There are always so many questions out there about Bengal cats. Some of them can be quite difficult to answer and others are very simple to answer. One such question we see a lot is whether or not Bengal cats hiss like other domestic cats. In this article we will answer that question for you and we hope that you will find the information helpful. In this article we’ll cover:
This is one of those simple questions about Bengal cats. The resounding answer would be yes. Just like any domestic cat or wild cat, Bengals do hiss. It’s one of their main vocal abilities that they’ve had since as long as they could walk.
When your Bengal hisses you may find it almost comical when you look at that beautiful face that was once serene turned into a contorted version. Their mouth open wide with a sneer as their ears flatten down, back arching and tail fluffing out in a puffy plume. However funny it might seem to you, this hissing sound and the posture is nothing funny to your Bengal. This is because when your cat is hissing it means they are generally on defense. These sizzling sounding vocalizations are warning you to stay clear and to stay away from them. If unheeded, those huffing almost snake like sounds could lead to something far more serious. So, you might want to take that hissing sound a lot more serious since your cat means what they’re trying to express.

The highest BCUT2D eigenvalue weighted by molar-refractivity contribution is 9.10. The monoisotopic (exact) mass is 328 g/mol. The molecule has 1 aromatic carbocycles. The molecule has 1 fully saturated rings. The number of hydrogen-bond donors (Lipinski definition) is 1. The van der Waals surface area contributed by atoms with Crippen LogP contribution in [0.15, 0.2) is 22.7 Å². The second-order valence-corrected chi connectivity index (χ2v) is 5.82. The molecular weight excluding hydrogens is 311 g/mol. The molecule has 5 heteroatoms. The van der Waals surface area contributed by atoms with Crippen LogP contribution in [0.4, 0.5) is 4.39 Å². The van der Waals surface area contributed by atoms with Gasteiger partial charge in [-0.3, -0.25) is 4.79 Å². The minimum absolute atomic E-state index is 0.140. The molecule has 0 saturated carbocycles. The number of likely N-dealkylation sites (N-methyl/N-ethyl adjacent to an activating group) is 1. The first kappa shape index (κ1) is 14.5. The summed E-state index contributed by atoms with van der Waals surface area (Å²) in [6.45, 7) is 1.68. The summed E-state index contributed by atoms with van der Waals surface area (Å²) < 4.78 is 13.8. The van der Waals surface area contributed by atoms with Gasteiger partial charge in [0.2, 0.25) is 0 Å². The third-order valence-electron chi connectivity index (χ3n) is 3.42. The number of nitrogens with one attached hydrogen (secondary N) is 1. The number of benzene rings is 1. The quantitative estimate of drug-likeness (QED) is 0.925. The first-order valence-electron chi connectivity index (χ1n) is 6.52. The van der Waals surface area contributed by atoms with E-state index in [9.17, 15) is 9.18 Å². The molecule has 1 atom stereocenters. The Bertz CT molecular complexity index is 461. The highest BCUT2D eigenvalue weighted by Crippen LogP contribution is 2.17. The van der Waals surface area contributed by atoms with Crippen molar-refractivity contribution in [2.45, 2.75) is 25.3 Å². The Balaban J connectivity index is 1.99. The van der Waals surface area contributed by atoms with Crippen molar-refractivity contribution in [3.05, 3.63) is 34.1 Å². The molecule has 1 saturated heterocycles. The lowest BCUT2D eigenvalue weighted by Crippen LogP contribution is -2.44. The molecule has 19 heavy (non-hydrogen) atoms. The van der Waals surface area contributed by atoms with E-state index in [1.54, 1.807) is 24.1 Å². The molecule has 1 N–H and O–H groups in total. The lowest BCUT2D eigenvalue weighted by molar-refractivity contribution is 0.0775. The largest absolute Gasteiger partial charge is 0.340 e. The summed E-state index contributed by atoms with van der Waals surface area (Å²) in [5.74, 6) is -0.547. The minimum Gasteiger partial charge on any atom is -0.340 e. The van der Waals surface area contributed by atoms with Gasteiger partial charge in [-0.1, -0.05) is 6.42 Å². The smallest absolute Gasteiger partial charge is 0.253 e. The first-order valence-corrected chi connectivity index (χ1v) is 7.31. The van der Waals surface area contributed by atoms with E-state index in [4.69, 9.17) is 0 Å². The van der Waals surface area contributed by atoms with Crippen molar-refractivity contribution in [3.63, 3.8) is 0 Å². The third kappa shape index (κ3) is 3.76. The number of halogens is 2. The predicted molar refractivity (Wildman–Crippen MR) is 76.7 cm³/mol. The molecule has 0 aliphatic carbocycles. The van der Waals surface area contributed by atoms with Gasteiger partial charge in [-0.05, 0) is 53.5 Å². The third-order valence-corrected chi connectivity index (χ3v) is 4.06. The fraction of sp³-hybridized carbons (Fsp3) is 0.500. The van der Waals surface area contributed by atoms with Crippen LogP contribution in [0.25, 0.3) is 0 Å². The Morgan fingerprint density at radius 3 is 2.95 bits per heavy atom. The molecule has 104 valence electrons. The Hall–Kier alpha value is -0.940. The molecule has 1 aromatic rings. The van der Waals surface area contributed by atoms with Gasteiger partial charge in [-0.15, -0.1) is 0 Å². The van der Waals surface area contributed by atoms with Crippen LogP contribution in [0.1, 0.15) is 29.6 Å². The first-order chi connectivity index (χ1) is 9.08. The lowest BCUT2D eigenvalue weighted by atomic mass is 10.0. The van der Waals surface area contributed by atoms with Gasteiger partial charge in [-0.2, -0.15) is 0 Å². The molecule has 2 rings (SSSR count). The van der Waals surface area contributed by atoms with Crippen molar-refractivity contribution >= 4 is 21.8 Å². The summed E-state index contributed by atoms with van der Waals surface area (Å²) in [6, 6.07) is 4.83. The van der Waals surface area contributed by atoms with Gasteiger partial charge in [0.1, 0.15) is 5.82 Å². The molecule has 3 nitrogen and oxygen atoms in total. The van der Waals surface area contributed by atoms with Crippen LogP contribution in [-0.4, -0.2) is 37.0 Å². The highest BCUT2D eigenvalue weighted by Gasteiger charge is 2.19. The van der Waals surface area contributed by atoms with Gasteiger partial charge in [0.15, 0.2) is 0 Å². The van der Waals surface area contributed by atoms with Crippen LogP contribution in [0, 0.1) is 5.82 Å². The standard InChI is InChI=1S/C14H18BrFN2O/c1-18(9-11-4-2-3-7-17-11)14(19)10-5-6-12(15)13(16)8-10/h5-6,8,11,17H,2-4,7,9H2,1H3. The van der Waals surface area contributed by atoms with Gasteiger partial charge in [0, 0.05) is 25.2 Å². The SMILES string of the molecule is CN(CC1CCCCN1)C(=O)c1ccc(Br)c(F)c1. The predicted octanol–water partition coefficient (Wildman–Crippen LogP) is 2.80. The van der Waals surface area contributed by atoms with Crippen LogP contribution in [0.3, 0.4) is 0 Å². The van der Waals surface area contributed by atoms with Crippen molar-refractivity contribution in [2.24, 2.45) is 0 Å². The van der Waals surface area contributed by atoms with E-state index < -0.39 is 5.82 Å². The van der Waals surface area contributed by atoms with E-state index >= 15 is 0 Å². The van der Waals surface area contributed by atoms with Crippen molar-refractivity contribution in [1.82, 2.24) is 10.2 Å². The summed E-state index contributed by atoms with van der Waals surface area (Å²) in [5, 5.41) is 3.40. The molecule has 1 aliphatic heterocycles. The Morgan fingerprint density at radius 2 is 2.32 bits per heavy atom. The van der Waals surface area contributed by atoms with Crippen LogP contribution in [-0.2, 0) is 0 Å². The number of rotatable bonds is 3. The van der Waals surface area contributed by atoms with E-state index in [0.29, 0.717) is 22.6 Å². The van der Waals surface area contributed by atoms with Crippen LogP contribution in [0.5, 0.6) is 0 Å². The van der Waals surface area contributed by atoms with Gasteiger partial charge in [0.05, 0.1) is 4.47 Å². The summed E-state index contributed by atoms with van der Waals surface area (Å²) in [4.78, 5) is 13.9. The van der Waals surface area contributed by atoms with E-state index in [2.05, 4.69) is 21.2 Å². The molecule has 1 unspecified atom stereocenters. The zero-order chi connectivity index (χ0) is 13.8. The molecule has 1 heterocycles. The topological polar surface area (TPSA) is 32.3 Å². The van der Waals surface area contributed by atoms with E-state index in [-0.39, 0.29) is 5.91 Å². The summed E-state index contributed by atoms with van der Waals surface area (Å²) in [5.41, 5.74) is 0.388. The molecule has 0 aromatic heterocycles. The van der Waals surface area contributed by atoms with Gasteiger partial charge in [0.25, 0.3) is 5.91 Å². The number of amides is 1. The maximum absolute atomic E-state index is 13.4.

One good way to keep your Bengal cat from feeling uncomfortable and hissing is the Feliway diffuser kit. We recommend this heavily as we’ve heard of it working well for those Bengals easily irritated.
If you listen closely to a cat when they’re hissing you probably think right away that it sounds pretty much like that of a snake. There are a lot of feline behavior experts out there that actually believe that cats may actually have developed this hissing habit by imitating the sounds of snakes in the wild. It’s nothing new for another species of animal to learn to mimic others as a survival tactic out in the wild. The snake’s deadly and distinctive hissing noise definitely gets others to notice in hair-raising fashion. Everyone from humans to horses and all other animals in between.